**********************************************

You are kidding, right?  Nobody can be that dense.

Name every President who wasn’t male, Protestant or White from 1791 to 2010:

1) John F. Kennedy: Jan 20, 1961-Nov 22, 1963. Catholic
2) Barack H. Obama: Jan 20, 2009—today (Jan 17, 2010). Black.

So….in the 219 years we’ve had Presidents, only 2 years and 10 months was the guy a Catholic, and for only 1 year has the guy been Black—the most recent year.
No females.

In the rest of that time they were all White, Protestant, male.  And most of THOSE were Anglo-Saxon.

Three were of Dutch ancestry (Van Buren, TR and FDR).  One was of German background (Eisenhower), and one, besides JFK, was of Irish background—Reagan.

Diversity has NOT been the mark of the people we select for President.

Even in first names they aren’t diverse…six guys named “James” alone. 4 named “John”, 4 named “William”.  And 3 named “George”. 2 “Andrew"s, “Franklin"s and “Thomas"s (since Woodrow Wilson’s first name was Thomas).

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By DieDaily, January 15, 2010 at 3:43 am Link to this comment

Pedro really needs to visit Oathkeepers. The Potus, so
called, must abide by the Constitution. All power goes
to the President FROM the people THROUGH the
constitution. The moment he betrayed the Constitution
(and let us count the ways!!!!), he became nothing but
a criminal. Pedro’s argument is the same one that the
German sheople applied to their great fuhrer in the 30s
and 40s. “He’s our leader, join up, shut up, or leave”.

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By johncp, January 14, 2010 at 10:13 pm Link to this comment

I find it interesting, and justifiable, that so many people are “agreeing” with, and defending Reid’s comment, and I paraphrase, that Obama “could win the presidency, because he’s a ‘light’ skinned negro.”  But if that’s true, why are so many of the same people characterizing the election as “historical,” and unique in our history?  If Obama had to be light-skinned to win, how can we speak of an historical event, especially for the Blacks in America?

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By johncp, January 14, 2010 at 9:44 pm Link to this comment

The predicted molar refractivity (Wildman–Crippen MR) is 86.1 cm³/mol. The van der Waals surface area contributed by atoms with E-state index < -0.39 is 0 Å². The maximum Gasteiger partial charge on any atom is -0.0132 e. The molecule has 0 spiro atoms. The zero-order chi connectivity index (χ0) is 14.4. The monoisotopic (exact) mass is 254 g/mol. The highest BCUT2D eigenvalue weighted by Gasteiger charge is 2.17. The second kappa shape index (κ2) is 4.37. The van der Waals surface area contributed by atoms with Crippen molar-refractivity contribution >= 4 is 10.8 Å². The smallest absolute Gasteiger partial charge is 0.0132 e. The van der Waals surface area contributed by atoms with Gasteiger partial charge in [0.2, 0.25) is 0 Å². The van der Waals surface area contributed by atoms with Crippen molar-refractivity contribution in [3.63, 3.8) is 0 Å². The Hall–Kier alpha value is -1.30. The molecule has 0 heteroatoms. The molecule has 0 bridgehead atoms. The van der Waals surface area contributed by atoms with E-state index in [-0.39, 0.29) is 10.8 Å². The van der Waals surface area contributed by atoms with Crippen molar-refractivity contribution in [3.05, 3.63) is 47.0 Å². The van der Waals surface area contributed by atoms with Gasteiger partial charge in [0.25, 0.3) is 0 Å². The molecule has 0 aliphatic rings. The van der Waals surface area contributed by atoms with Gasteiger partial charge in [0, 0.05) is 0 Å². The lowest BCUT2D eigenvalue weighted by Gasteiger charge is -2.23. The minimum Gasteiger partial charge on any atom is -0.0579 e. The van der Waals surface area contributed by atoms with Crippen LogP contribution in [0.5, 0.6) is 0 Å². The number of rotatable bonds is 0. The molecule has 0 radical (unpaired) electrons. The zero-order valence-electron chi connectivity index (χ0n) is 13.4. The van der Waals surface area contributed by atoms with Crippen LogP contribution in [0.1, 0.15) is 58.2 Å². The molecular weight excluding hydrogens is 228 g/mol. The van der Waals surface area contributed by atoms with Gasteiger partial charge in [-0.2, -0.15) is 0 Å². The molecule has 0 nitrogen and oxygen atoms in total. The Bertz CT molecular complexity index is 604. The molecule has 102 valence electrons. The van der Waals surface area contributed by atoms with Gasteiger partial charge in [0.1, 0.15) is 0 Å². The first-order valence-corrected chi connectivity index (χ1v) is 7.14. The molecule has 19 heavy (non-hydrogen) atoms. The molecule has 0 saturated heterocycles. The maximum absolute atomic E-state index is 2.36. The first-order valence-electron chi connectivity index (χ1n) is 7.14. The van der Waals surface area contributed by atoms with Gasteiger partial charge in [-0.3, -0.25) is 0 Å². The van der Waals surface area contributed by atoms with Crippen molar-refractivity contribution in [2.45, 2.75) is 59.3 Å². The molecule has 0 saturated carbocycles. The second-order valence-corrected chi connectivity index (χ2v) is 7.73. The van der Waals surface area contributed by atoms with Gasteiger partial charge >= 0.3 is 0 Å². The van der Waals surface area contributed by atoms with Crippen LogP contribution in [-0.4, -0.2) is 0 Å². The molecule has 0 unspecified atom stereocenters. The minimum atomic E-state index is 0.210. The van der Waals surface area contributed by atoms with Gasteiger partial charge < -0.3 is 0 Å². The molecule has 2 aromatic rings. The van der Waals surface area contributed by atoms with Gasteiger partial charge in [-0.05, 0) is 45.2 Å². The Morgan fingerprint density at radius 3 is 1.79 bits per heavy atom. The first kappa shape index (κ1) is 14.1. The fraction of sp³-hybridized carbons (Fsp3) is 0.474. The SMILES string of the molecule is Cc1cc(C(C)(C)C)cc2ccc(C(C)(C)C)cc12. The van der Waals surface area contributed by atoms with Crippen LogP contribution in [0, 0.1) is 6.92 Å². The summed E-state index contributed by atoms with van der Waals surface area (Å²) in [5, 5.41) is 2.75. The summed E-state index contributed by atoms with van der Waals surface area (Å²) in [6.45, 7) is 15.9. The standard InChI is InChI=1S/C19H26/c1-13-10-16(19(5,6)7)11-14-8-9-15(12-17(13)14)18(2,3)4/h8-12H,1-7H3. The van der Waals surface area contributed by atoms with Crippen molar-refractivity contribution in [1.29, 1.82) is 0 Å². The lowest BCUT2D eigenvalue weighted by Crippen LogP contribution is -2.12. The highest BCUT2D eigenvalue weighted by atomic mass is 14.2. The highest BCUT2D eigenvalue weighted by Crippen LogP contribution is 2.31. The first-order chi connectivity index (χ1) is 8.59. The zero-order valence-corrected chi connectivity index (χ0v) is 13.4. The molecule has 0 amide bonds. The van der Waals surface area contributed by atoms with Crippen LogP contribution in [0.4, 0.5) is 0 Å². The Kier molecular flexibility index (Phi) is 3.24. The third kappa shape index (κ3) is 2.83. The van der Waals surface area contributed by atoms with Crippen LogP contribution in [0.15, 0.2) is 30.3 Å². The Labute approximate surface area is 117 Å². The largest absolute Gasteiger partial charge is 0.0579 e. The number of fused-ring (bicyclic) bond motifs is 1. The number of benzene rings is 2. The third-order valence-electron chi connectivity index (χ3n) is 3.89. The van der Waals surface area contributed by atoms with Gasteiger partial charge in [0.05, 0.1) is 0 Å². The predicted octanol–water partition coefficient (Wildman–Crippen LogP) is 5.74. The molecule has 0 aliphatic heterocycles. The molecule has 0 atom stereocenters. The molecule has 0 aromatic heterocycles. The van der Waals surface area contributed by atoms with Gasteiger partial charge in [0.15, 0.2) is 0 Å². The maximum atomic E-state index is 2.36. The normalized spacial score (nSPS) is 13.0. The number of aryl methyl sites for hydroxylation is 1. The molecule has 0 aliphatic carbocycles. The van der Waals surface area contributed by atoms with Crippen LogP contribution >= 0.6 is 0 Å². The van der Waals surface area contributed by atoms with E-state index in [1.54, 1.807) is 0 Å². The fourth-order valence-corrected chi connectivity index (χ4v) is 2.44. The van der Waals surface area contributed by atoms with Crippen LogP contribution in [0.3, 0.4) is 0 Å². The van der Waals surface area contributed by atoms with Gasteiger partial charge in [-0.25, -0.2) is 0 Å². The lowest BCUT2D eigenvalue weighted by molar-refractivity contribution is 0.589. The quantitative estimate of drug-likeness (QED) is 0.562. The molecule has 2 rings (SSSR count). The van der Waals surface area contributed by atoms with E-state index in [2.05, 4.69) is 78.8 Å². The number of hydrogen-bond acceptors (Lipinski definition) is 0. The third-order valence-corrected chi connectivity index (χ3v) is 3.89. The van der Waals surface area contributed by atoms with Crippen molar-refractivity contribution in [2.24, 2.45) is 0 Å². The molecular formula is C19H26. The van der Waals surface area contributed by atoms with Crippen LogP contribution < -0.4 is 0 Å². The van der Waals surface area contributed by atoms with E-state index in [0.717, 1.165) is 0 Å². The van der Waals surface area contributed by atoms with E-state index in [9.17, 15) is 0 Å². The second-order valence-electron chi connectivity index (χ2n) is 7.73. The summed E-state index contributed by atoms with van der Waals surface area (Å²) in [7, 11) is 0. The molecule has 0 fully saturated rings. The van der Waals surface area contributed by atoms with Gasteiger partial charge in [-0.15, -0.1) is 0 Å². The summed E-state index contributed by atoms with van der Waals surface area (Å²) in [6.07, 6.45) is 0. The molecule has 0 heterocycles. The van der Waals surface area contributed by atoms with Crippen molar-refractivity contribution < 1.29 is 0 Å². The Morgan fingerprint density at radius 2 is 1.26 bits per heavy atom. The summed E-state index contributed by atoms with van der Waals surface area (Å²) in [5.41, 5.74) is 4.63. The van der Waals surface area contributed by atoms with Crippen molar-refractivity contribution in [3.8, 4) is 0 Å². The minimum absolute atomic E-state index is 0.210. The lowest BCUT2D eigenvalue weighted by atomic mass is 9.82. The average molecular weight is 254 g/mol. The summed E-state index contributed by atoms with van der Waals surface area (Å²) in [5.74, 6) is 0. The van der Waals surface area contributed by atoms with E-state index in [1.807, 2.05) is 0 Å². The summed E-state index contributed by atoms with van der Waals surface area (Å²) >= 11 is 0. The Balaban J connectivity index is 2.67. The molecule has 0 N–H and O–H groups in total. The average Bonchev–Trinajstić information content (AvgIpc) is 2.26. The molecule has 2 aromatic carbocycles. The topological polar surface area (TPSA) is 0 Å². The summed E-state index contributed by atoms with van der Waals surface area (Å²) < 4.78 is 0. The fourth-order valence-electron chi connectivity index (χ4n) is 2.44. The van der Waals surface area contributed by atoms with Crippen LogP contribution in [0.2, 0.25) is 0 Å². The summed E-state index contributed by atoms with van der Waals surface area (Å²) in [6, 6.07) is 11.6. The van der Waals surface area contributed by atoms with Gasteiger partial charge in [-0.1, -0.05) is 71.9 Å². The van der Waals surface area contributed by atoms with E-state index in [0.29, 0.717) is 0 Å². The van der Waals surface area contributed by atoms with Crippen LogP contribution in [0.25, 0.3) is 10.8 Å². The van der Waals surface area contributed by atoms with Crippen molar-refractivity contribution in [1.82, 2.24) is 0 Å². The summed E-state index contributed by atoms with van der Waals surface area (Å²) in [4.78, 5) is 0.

Hey Pedro:
ever heard of impeachment?  What you seem incapable of understanding, is that Obama is considered a failure and a fake by huge percentages of the population.  No one needs to give him any respect, except the respect he earns.  Otherwise, he’s just a stooge for the rich and powerful.  Just because he’s “called” the president, doesn’t mean he actually is the president.  If the rich control his every move and decision, it’s the rich and powerful that, collectively, can call themselves the president.

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By Ouroborus, January 14, 2010 at 8:08 pm Link to this comment

RAE, January 14 at 11:36 am

I fought my first battle with racism in the 2nd grade.
I’m 64 and have never been able not to continue the
battle. I have no illusion of changing anybody, but I
want it to be clear where I stand; people can then make
their own choice from there. Peace.

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By Pedro, January 14, 2010 at 1:58 pm Link to this comment
(Unregistered commenter)

johncp

I’m right and you’re wrong. Obama is Potus. Live with it. You don’t have any choice in the matter. The majority in this democracy decided for U in 2008. Your only choice is to retrace your family tree and GO BACK or as the Beatles said GET BACK to where you once belonged where great great great ‘grandead’ came from if you do not want to abide by our constitution. Come join the military if you are true American and see who is BOSS; he’s light skinned with extremely intelligent dialect.

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By RAE, January 14, 2010 at 7:36 am Link to this comment

Ouroborus, I don’t know why we’re having difficulty in this discussion.

I don’t believe I have ever denied/ignored or not recognized the “reality” as you put it. But I plead guilty to making the choice to ignore it mostly by avoiding contact with those who embrace it.